Of the many musicians, collaborators and creators who spent their time in and around the Grateful Dead over the years, Robert Hunter was one of the most crucial.
On Tuesday, it was reported by Rolling Stone that Hunter has passed away at the age of 78, sending along a statement from Hunter’s family:
“It is with great sadness we confirm our beloved Robert passed away yesterday night. He died peacefully at home in his bed, surrounded by love. His wife Maureen was by his side holding his hand. For his fans that have loved and supported him all these years, take comfort in knowing that his words are all around us, and in that way his is never truly gone. In this time of grief please celebrate him the way you all know how, by being together and listening to the music. Let there be songs to fill the air.”
The Dead and related social media accounts shared condolences in the hours after the news broke:
— Dead & Company (@deadandcompany) September 24, 2019
"Fare you well, Mr. Hunter. We love you more than words can tell…" @lemieuxdavid
— Grateful Dead (@GratefulDead) September 24, 2019
We loved Bob Hunter and will miss him unimaginably
This is such a tragic and horribly sad day for Bob’s family, and for all of us who were lucky to enough to hear and play his words
There was nobody like Bob Hunter, and there never will be
A visionary wordsmith extraordinaire
— Mickey Hart (@mickeyhart) September 24, 2019
He has filled our lives with the words we share in song, in friendship, in love and now in grief. Our deepest condolences to the Hunter family and to our entire community. 2/3 pic.twitter.com/Qt1rN9B31L
— Jerry Garcia (@jerrygarcia) September 24, 2019
If I’m gonna count my blessings, Robert Hunter and his imagination are gonna be up at the top of that list. I think I can speak for a lot of people In saying that. And then there’s the added blessing that he left us with plenty to go forward with… https://t.co/fnEZloJg9E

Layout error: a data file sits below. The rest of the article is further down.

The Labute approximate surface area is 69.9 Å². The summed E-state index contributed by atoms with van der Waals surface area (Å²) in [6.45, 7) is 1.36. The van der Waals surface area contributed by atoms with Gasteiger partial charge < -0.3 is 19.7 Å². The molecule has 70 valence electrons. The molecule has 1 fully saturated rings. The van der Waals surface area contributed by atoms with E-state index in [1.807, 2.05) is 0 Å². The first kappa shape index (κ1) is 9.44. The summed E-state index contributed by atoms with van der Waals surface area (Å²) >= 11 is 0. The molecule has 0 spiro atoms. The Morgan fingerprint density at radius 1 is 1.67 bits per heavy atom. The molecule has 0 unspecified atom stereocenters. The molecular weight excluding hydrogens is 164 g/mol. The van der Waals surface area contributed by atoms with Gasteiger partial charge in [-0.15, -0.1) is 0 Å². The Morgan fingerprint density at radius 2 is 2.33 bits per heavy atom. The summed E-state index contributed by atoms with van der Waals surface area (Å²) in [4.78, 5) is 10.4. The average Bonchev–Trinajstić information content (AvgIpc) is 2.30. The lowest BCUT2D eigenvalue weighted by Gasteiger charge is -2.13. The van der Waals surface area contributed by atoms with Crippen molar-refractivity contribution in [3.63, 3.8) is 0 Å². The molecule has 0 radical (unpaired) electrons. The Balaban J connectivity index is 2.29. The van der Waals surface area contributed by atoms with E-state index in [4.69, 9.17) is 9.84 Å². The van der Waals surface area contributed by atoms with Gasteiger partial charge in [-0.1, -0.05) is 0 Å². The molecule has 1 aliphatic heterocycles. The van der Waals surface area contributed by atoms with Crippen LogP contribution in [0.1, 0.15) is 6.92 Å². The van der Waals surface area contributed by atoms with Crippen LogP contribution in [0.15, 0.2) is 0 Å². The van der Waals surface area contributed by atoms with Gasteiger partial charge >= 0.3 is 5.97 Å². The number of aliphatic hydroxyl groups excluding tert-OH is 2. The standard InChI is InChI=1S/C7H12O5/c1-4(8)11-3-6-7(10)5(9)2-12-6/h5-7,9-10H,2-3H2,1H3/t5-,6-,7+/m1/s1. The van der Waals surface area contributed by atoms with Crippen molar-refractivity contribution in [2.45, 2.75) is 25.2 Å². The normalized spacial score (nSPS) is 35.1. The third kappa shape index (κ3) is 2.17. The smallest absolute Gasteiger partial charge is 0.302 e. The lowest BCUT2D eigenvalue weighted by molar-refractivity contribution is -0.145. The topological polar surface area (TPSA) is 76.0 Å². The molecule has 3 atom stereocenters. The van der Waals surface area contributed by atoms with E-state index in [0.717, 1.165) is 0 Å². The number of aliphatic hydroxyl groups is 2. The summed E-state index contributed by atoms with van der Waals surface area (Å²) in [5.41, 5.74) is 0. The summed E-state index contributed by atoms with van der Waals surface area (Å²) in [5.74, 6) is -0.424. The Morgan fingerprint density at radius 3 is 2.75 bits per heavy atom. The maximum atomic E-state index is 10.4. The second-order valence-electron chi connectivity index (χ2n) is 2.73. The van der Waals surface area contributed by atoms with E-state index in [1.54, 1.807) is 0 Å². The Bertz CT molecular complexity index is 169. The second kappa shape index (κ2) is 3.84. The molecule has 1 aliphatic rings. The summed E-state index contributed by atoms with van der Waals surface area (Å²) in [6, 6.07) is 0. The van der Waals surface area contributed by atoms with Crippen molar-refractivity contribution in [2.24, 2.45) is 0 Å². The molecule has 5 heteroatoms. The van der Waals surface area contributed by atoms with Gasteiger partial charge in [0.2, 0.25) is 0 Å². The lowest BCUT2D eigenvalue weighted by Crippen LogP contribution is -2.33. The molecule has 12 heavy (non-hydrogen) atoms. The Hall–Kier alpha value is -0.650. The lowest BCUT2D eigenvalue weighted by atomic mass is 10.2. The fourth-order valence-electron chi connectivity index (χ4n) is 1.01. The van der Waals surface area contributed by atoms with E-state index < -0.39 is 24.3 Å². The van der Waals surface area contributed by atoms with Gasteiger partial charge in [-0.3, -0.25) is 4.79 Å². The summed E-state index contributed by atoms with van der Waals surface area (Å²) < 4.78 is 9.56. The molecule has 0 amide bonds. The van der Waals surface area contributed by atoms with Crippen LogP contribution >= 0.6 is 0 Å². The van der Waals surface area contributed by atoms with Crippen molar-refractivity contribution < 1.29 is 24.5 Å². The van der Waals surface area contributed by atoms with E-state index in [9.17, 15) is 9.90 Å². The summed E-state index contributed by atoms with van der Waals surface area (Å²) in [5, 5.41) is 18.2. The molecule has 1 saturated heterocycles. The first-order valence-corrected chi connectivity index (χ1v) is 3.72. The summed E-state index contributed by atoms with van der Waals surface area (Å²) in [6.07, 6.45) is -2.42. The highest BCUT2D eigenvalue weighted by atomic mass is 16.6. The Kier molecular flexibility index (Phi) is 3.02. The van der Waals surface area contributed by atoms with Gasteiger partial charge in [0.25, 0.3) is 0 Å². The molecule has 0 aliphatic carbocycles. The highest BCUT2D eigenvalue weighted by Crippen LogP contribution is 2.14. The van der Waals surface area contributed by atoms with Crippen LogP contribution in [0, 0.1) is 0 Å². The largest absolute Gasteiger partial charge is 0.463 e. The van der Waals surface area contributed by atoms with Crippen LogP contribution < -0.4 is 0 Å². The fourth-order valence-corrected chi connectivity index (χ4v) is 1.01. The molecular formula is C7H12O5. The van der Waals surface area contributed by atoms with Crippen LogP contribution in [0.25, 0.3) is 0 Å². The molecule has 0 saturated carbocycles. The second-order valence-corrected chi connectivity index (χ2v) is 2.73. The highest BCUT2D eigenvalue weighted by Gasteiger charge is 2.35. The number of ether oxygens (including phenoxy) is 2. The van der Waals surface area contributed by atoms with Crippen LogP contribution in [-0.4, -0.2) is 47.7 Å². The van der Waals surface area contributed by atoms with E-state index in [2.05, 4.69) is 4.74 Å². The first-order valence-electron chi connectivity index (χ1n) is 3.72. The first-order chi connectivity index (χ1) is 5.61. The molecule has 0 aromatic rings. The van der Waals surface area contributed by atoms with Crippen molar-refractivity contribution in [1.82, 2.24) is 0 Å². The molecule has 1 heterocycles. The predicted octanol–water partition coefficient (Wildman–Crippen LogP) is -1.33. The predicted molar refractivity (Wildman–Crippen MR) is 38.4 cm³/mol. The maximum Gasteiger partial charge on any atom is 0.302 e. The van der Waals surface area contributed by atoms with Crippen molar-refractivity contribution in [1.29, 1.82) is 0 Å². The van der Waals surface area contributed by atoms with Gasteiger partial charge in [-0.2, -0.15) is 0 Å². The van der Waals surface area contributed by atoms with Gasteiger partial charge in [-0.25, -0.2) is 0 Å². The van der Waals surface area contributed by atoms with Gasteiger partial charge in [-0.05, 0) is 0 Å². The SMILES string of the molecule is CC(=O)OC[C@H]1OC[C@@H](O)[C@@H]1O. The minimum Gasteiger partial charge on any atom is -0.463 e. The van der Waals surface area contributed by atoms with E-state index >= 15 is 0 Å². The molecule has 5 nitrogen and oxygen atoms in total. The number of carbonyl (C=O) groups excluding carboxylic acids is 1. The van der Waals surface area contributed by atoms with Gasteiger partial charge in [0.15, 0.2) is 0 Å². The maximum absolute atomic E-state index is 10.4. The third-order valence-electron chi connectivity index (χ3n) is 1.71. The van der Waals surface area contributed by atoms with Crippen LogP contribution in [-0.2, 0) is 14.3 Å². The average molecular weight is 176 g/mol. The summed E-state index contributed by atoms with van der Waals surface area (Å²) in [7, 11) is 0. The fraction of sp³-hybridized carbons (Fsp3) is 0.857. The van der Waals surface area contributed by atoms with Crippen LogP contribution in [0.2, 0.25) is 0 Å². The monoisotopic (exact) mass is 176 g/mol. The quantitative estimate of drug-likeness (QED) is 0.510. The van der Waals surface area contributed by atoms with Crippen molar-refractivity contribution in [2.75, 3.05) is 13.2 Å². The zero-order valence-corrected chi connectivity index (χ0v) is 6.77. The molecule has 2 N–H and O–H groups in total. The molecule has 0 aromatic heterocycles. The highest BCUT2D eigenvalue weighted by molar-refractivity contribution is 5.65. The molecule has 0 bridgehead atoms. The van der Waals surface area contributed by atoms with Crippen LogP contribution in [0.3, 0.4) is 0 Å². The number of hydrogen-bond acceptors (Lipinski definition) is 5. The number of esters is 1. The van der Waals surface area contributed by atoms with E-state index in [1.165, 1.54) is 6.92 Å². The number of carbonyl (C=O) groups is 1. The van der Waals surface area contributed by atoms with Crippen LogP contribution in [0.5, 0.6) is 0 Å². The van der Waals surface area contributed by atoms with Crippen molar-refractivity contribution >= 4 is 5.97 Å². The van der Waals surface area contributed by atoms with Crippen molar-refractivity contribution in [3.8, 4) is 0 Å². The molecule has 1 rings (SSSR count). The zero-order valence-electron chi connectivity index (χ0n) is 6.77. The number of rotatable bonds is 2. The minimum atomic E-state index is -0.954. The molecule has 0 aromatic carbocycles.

— Bob Weir (@BobWeir) September 24, 2019
With the Grateful Dead, he and Jerry Garcia teamed up as a songwriting duo for much of the band’s original material. In 2017, Rock Cellar’s Frank Mastropolo put together an exhaustive feature in which several of Garcia’s contemporaries in the San Francisco music scene of the 1960s reflected on their first experiences with Jerry — and Hunter’s name came up frequently, as you’d imagine.
David Nelson of New Riders of the Purple Sage said this of Robert Hunter:
“Robert Hunter was focused on writing the great American novel. He did have some stuff almost done. The Dead went down to Los Angeles. Joe Smith of Warner Bros. said, “I wanna hear you.” So they’re down there and Garcia said, “Jesus Christ, Hunter, get down here now, I need you. Listen, we’ve gotta have original songs.” ‘Cause Joe Smith heard the Dead and he said, “Yeah, we want you for this, here’s the record contract, so start making that record right now.” Garcia called Hunter and said, “Get down here, we need originals. OK, I wrote one song, ‘Cream Puff War,’ but I just don’t have it like you do. You’re prolific on the words thing.
“So Hunter said OK. So that’s where a bunch of those songs started out. Jerry and Hunter sitting in a room in a hotel, “let’s think of an idea” and Garcia would play something on the guitar and Hunter would think of words for it and then they’d toss around an idea for a theme of a song, the words and everything. Because when I heard those Hunter-Garcia songs I went, “Holy shit.” They’d raised rock and roll songs to a whole new level.’
The music of the Grateful Dead was taken to new heights with Hunter’s involvement, and his contributions were so crucial that he became the first non-playing band member elected to the Rock and Roll Hall of Fame when the Dead were enshrined in 1994.
Robert Hunter will be missed, and his legacy will continue to be felt much in the same way Jerry Garcia’s has in the decades since his death.